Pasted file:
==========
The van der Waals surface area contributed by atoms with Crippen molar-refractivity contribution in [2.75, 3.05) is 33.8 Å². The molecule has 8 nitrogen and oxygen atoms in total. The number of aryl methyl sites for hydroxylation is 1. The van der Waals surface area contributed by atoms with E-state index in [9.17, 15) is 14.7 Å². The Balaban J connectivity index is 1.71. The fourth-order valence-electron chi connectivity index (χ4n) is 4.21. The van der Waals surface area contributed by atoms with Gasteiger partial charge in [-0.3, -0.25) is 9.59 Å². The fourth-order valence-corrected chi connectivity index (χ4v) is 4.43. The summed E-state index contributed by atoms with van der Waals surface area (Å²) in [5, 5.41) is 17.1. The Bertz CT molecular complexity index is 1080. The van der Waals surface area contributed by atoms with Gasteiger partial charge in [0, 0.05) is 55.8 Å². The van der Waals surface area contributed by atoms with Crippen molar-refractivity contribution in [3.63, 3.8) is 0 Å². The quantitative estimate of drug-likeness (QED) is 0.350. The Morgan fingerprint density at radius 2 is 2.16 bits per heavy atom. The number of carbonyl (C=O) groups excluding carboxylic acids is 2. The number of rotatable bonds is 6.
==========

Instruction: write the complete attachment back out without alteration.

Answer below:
The van der Waals surface area contributed by atoms with Crippen molar-refractivity contribution in [2.75, 3.05) is 33.8 Å². The molecule has 8 nitrogen and oxygen atoms in total. The number of aryl methyl sites for hydroxylation is 1. The van der Waals surface area contributed by atoms with E-state index in [9.17, 15) is 14.7 Å². The Balaban J connectivity index is 1.71. The fourth-order valence-electron chi connectivity index (χ4n) is 4.21. The van der Waals surface area contributed by atoms with Gasteiger partial charge in [-0.3, -0.25) is 9.59 Å². The fourth-order valence-corrected chi connectivity index (χ4v) is 4.43. The summed E-state index contributed by atoms with van der Waals surface area (Å²) in [5, 5.41) is 17.1. The Bertz CT molecular complexity index is 1080. The van der Waals surface area contributed by atoms with Gasteiger partial charge in [0, 0.05) is 55.8 Å². The van der Waals surface area contributed by atoms with Crippen molar-refractivity contribution in [3.63, 3.8) is 0 Å². The quantitative estimate of drug-likeness (QED) is 0.350. The Morgan fingerprint density at radius 2 is 2.16 bits per heavy atom. The number of carbonyl (C=O) groups excluding carboxylic acids is 2. The number of rotatable bonds is 6.